Former Laker Slava Medvedenko Auctioning His Championship Rings to 'Help My Ukrainian People'

  • Oops!
    Something went wrong.
    Please try again later.
·3 min read
In this article:
  • Oops!
    Something went wrong.
    Please try again later.
Kobe Bryant #8 talks to Stanislav Medvedenko #14 of the Los Angeles Lakers during the NBA season opener against the San Antonio Spurs at Staples Center on October 29, 2002 in Los Angeles, California. The Spurs won 87-82.
Kobe Bryant #8 talks to Stanislav Medvedenko #14 of the Los Angeles Lakers during the NBA season opener against the San Antonio Spurs at Staples Center on October 29, 2002 in Los Angeles, California. The Spurs won 87-82.

Jeff Gross/Getty

Former Los Angeles Lakers player Slava Medvedenko is parting with his two NBA championship rings to raise money for his native Ukraine.

The 43-year-old told the Associated Press that he is hoping to raise funds to "restore" parts of Ukraine damaged during Russia's ongoing attacks on the country.

Medvedenko said he was inspired to auction off the rings after watching rockets soar over Ukraine.

"In this moment I just decided, 'Why do I need these rings if they're just sitting in my safe?' " Medvedenko, who lives in Kyiv, told the outlet. "I just recognize I can die. After that, I just say I have to sell them to show people leadership, to help my Ukrainian people to live better, to help kids."

"We want to restore gyms because the Russian army bombed more than a hundred schools," he continued. "Our country, they need a lot of money to fix the schools. Sports gyms are going to be last in the line to fix it. In Ukraine, we have winter and kids need to play inside."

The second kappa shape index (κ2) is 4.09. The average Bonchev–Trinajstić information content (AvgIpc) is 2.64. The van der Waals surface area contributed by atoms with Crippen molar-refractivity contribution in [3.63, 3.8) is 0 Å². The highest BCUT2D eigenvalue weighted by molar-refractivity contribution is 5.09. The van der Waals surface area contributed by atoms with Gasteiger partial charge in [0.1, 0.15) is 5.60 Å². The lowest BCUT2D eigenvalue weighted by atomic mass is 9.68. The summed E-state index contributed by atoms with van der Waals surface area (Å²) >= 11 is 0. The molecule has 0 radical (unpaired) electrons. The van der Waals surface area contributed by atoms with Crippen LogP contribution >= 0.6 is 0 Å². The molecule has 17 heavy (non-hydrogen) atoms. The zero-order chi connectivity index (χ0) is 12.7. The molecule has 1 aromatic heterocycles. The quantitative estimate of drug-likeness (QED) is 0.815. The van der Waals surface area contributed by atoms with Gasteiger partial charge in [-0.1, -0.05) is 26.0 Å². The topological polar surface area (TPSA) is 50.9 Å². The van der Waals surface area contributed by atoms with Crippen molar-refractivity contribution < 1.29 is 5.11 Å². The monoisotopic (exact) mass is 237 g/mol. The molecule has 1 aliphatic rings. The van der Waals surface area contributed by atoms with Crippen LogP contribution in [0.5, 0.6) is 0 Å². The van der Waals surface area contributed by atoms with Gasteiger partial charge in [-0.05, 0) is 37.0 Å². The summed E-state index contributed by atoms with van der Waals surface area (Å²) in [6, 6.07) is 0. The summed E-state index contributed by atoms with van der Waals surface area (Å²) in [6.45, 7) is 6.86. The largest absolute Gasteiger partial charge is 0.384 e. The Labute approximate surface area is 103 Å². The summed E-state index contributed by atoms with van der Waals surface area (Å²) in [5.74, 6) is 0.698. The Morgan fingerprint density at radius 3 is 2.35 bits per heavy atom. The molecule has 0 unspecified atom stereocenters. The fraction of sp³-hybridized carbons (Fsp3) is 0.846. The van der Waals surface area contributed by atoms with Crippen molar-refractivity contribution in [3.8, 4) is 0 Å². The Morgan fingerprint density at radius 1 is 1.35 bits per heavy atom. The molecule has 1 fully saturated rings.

Medvedenko won two NBA titles as a member of the historic Lakers team led by Kobe Bryant, Shaquille O'Neal and head coach Phil Jackson.

The pair of rings came from the era when the Lakers won three consecutive championships between 2000 and 2002.

RELATED: Utah Jazz to Fund 32,000 Nights of Housing for Ukrainians Fleeing Russian Invasion

Stanislav Medvedenko #14 of the Los Angeles Lakers passes the ball against the San Antonio Spurs in Game six of the Western Conference Semifinals during the 2004 NBA Playoffs at Staples Center on May 15, 2004 in Los Angeles, California. The Lakers won 88-76 and won the series 4-2.
Stanislav Medvedenko #14 of the Los Angeles Lakers passes the ball against the San Antonio Spurs in Game six of the Western Conference Semifinals during the 2004 NBA Playoffs at Staples Center on May 15, 2004 in Los Angeles, California. The Lakers won 88-76 and won the series 4-2.

Stephen Dunn/Getty

According to the AP, the rings are expected to raise at least $100,000 during the auction, which will begin Wednesday and run through August 5.

The auction house, SCP Auctions, will donate the funds to Fly High Foundation, a charity started by Medvedenko earlier this year.

"In Ukraine, you're just feeling it's war, rockets, air alerts. You're so used to that kind of pressure," Medvedenko told the AP of what life has been like since the start of the war in February.

RELATED: Life Goes On in Kyiv, Where Residents Are Resuming Normal Activities amid Ongoing Russian Threat

"As soon as you cross the border and see how people live normal life, it's a different world," he continued.

Medvedenko has two daughters, ages 16 and 11, and said he sent them to live with another relative after the war began. Since then, he has helped defend the country.

"We were defending our neighborhood, doing checkpoints and duty patrol. I'm not the best solider, I'm not the best shooter, but I can give them support," he explained. "I shoot [guns] a couple times, not at people. I'm happy I don't have a chance to shoot somebody. Our army did a great job to defend Kyiv. I want to thank them."

RELATED VIDEO: Drone Pilot Heads to Ukraine to Rescue Pets Trapped in War Zone-: 'My Scariest Mission So Far'

Medvedenko played for the Lakers from 2000 to 2006. He told the AP that he still speaks with some of his former teammates.

"The Lakers family always help me," he said. "The Lakers are always in my heart."